‘_Jailbreak!_*tm’ Review: An Absurd Comedy And Revelatory Examination of Freedom
There are great things happening in the DIY arts and performance scene in Bushwick, Brooklyn, where a close-knit, egalitarian community of artists of all mediums produce and perform content with little consideration of commercial viability or the commodification of their work. When such work succeeds and enthralls, it is an unparalleled joy to witness.
One such occasion occurred recently at the Bohemian Grove, a veritable institution in the Bushwick art/music scene, with the performance of _Jailbreak!_*tm. It’s a one-act play from Saints of an Unnamed Country, a theater group run by Cameron Stuart, who also wrote, directed and starred in the play. Dubbed by Stuart as an “authentic and sincere example of No-Brow Theater” and an “invective against all that impairs our liberty,” the play features two unforgettable performances from Stuart and Lily Chambers, set design and sound by Dean Cercone, and voice-over acting from Rebecca Richards.
The story centers around two female prisoners, Koko (Stuart) and Lulu (Chambers), who have just broken out of prison after seven years of incarceration. They find themselves stranded on a beach at the edge of the world, bound together by handcuffs, debating how to best achieve true liberation—both physical and metaphysical. Koko is a transgender arsonist and Lulu is a radical agitprop writer jailed for her “revolt on grammar.” And they’re both clowns. The makeup on their faces matches the black and white stripes of their prison garb. Koko wants desperately to catch a fish, while Lulu is determined to make her way to an island utopia to rejoin her fellow revolutionary sister-clowns and upend the established order with erotic political poetry. Needless to say, they don’t get along so well.
Our two heroes recount how they came to be imprisoned in the first place, and they remember the dehumanizing oppression and violence they suffered and witnessed during their confinement. A cacophony of industrial noise interrupts the soothing sound of waves crashing on the shore, and Koko and Lulu become consumed with pain—faces contorted into agonized expressions, clutching their ears, their mouths, their genitals. The sound effects, expertly woven together by Cercone, prove to be an essential and enriching storytelling element throughout—in another scene, demented clown music is brilliantly paired with a particularly unhinged monologue from Lulu about rejoining her comrades.
The play is an absolute delight to experience, it’s often hilarious, and it is paced to perfection. This can largely be credited to the formidable writing prowess of Stuart and the performances of Stuart and Chambers. The dialogue crackles with macabre, vulgar poetic beauty, and an absurd, playful sense of humor. There is not a single boring, throwaway line in the play, and the use of language is often miraculously original and unexpected. The dynamic and uneasy, involuntary partnership between Koko and Lulu serves as the core of the play’s action, and the interactions between the two actors consistently hit the right notes of unabashed loathing and a palpable fear of being alone without the other. Chambers, in particular, shines as the bombastic Lulu. In her hands, Lulu is a manically brilliant, implacable revolutionary, and she captures the essence of Stuart’s complex monologues and delivers them with incredible aplomb, making them emotionally and intellectually accessible to the audience. Stuart, as Koko, seamlessly alternates between her vulnerability, the often childlike simplicity of both her thoughts and speech, and her violent and destructive impulses. The chemistry between the two ensures that the play remains engaging throughout its forty minutes. I was reminded of the relationship between Vladimir and Estragon in Waiting for Godot.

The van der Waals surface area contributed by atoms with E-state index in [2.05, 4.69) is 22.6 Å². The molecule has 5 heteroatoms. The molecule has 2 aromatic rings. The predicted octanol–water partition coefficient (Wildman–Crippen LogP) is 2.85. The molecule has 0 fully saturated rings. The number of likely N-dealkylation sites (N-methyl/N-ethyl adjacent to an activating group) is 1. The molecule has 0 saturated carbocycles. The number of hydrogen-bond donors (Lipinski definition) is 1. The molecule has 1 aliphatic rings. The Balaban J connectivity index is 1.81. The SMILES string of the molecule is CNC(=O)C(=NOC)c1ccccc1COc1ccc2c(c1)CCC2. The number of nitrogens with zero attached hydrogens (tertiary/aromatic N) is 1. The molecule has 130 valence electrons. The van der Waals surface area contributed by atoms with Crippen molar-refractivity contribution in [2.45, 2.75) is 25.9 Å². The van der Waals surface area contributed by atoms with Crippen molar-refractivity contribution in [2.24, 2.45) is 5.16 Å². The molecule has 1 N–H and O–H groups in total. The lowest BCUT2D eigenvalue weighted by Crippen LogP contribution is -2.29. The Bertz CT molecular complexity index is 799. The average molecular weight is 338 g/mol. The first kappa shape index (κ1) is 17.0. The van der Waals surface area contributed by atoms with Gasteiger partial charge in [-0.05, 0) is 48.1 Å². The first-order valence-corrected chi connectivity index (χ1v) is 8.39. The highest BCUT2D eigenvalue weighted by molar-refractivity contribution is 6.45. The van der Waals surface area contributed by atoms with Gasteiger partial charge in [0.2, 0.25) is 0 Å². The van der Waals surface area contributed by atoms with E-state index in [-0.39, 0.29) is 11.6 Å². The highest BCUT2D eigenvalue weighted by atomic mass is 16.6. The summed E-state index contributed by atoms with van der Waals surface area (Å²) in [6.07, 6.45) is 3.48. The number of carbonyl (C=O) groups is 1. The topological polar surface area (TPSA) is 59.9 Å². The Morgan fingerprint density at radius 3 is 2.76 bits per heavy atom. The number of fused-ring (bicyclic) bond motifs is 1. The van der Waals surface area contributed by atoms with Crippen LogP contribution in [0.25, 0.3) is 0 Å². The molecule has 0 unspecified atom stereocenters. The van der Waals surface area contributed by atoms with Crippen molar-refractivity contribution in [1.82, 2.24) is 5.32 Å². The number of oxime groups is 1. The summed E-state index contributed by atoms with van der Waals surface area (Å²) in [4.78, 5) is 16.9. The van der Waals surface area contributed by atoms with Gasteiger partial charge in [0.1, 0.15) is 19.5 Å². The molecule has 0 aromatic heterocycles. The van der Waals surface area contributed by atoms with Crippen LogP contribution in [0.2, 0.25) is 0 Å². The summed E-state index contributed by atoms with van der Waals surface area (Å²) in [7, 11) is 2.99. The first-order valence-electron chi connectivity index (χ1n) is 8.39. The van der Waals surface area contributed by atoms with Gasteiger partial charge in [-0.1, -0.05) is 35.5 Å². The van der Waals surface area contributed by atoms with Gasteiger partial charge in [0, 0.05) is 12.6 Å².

Though the universe that Koko and Lulu is even more dystopic and deranged than our own, this play provocatively comments on and skewers the abuse and racism plaguing our law enforcement and criminal justice system that have lead to one of the defining political and social crises of our time. Lulu angrily denounces the rapist prison guards in one of her many rants, and Koko weeps as she remembers what happened to fellow inmate Sandra, who she declares never belonged in a cell in the first place. This veiled reference to the wrongful arrest and death of Sandra Bland serves as a stark reminder of the abysmal state of our prison-industrial complex, and it helps elevates this play to the status of essential social/political commentary.
_Jailbreak!_*tm is an enormously successful piece of experimental theater. It is unlike anything I’ve ever seen, and it is not one I’ll soon forget. Here’s hoping Saints of an Unnamed Country continue their revolt on grammar for many shows to come.
Saints of an Unnamed Country are performing _Jailbreak!_*tm one last time at The Living Gallery BK in Bushwick, on Tuesday, Nov. 17. Check out the event page here.